The qualitative analysis of the gentrification study had two primary objectives: (1) to assess whether or not our quantitative indices of gentrification match resident perception and (2) to analyze how local residents from a broad range of demographic realities (homeowner, business owner, renter, and long-term residents [10+ years]) are defining, experiencing, and identifying the slow processes of a gentrifying neighborhood. The qualitative research findings highlight the values that are expressed in different views of gentrification and the nature of the debates about gentrification within particular neighborhoods of the region. After providing a review of our qualitative methods, we outline the commonalities found across the five cluster neighborhoods, which are representative of the classic discourses of gentrification. Then we provide an analysis of the narrative distinctions shared by our interview participants across neighborhood clusters to highlight the nuanced realities of gentrification that undoubtedly vary by race, class, and geography even within a larger community.

Impacts

“This feeling that change was happening to them and that they were not present when important decisions were being made about their neighborhoods was a common theme in our neighborhood cluster interviews.”

In the final section of the gentrification report, we examined the work of 10 Twin Cities community-based organizations. While not an exhaustive or even representative sample of groups working on gentrification issues in the region, the variety and extent of their activities allow for a broad understanding of how community activists are attempting to forestall and/or manage the neighborhood changes that lead to displacement. The work of these organizations expands the scope of what can be considered anti-gentrification work. The policy toolkits that are frequently offered focus primarily on a set of public policies related to affordable housing preservation and development and/or on tenants’ rights. These 10 organizations and their strategies suggest that anti-gentrification work can take on many additional forms. Also, these groups borrow from the policy toolkits that have characterized anti-gentrification work, but they also engage in a range of efforts from community organizing and storytelling to community planning and leadership training that they argue are critical in creating the level of empowerment and access to decision making necessary for gentrification-vulnerable communities to exercise community control.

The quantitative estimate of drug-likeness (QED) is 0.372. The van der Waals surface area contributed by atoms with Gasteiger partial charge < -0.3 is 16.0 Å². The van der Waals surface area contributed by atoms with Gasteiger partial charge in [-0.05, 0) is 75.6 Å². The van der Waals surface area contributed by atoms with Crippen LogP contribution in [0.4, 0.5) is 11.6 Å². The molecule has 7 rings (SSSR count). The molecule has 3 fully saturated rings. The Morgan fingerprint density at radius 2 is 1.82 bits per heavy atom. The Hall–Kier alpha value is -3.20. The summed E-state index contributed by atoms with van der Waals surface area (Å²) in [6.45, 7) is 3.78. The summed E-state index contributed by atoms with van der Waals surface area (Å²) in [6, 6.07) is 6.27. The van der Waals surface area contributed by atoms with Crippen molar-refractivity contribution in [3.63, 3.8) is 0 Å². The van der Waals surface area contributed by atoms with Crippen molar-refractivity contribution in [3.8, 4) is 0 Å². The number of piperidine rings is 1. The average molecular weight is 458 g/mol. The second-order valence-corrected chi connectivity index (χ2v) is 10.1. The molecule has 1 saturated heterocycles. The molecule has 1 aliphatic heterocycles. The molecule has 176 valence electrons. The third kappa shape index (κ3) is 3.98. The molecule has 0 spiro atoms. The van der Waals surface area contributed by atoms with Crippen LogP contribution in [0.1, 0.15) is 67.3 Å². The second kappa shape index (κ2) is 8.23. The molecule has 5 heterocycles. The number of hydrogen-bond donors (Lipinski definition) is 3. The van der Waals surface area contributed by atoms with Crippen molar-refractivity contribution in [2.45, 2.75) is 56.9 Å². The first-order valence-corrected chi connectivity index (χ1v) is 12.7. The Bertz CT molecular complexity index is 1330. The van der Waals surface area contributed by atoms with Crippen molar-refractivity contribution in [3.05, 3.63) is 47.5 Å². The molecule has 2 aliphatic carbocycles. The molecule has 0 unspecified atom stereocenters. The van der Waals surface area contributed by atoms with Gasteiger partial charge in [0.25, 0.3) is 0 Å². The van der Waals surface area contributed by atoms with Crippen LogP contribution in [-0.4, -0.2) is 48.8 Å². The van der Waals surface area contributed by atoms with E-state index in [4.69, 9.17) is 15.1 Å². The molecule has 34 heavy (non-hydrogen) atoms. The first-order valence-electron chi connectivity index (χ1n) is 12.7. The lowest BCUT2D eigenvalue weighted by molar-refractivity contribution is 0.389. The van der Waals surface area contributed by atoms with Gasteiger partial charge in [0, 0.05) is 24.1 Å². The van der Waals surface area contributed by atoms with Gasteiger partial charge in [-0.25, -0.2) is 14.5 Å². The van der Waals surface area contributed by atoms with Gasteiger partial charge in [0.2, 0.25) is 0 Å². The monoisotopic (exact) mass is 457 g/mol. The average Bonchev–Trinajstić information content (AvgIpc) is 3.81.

The groups conceptualize gentrification as taking place along an extended time period characterized by four stages. Each stage suggests its own set of policy interventions, resource redirection, and organizing strategy.

  1. Disinvestment and decline, in which powerful public and private institutions redirect resources away from a community.
  2. Devaluation, in which a “deficit narrative” comes to dominate elite and public discourse about communities that have been subject to disinvestment.
  3. Reinvestment, in which low land values and rents are ex- ploited, housing costs rise, and businesses and cultural institutions may turn over.
  4. Displacement in various forms, in which the loss of affordability pushes out long-term residents and businesses (direct displacement), changes conditions for those who are able to remain (cultural and political displacement), and precludes the entry of new, lower-income households (exclusionary displacement).
Full Report
Executive Summary